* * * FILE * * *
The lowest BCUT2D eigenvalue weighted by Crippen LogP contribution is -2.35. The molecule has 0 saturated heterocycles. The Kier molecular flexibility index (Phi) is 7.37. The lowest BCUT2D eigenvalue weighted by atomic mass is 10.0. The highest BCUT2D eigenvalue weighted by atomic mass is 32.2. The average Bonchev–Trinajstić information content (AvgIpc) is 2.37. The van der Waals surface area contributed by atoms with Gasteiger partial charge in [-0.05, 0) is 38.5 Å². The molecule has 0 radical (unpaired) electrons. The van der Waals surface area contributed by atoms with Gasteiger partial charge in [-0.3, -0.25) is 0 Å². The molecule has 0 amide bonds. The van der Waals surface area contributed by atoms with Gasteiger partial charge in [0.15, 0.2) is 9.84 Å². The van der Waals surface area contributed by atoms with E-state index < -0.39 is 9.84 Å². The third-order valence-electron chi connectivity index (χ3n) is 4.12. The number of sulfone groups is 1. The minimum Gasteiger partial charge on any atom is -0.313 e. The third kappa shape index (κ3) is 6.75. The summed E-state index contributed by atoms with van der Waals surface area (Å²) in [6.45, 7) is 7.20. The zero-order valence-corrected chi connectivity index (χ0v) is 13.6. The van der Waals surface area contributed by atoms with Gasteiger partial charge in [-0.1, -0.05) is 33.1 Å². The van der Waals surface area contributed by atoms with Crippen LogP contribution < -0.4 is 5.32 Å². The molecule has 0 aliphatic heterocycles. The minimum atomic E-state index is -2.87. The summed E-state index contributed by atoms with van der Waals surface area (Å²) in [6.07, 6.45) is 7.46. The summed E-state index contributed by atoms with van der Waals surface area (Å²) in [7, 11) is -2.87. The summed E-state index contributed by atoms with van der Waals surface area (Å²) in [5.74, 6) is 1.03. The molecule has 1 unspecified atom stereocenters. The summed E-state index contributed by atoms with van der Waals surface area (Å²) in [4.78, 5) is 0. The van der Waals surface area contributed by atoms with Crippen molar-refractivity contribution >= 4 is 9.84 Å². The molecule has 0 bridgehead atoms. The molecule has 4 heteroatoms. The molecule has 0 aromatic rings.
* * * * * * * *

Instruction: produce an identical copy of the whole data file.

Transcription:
The lowest BCUT2D eigenvalue weighted by Crippen LogP contribution is -2.35. The molecule has 0 saturated heterocycles. The Kier molecular flexibility index (Phi) is 7.37. The lowest BCUT2D eigenvalue weighted by atomic mass is 10.0. The highest BCUT2D eigenvalue weighted by atomic mass is 32.2. The average Bonchev–Trinajstić information content (AvgIpc) is 2.37. The van der Waals surface area contributed by atoms with Gasteiger partial charge in [-0.05, 0) is 38.5 Å². The molecule has 0 radical (unpaired) electrons. The van der Waals surface area contributed by atoms with Gasteiger partial charge in [-0.3, -0.25) is 0 Å². The molecule has 0 amide bonds. The van der Waals surface area contributed by atoms with Gasteiger partial charge in [0.15, 0.2) is 9.84 Å². The van der Waals surface area contributed by atoms with E-state index < -0.39 is 9.84 Å². The third-order valence-electron chi connectivity index (χ3n) is 4.12. The number of sulfone groups is 1. The minimum Gasteiger partial charge on any atom is -0.313 e. The third kappa shape index (κ3) is 6.75. The summed E-state index contributed by atoms with van der Waals surface area (Å²) in [6.45, 7) is 7.20. The zero-order valence-corrected chi connectivity index (χ0v) is 13.6. The van der Waals surface area contributed by atoms with Gasteiger partial charge in [-0.1, -0.05) is 33.1 Å². The van der Waals surface area contributed by atoms with Crippen LogP contribution < -0.4 is 5.32 Å². The molecule has 0 aliphatic heterocycles. The minimum atomic E-state index is -2.87. The summed E-state index contributed by atoms with van der Waals surface area (Å²) in [6.07, 6.45) is 7.46. The summed E-state index contributed by atoms with van der Waals surface area (Å²) in [7, 11) is -2.87. The summed E-state index contributed by atoms with van der Waals surface area (Å²) in [5.74, 6) is 1.03. The molecule has 1 unspecified atom stereocenters. The summed E-state index contributed by atoms with van der Waals surface area (Å²) in [4.78, 5) is 0. The van der Waals surface area contributed by atoms with Crippen molar-refractivity contribution >= 4 is 9.84 Å². The molecule has 0 bridgehead atoms. The molecule has 4 heteroatoms. The molecule has 0 aromatic rings.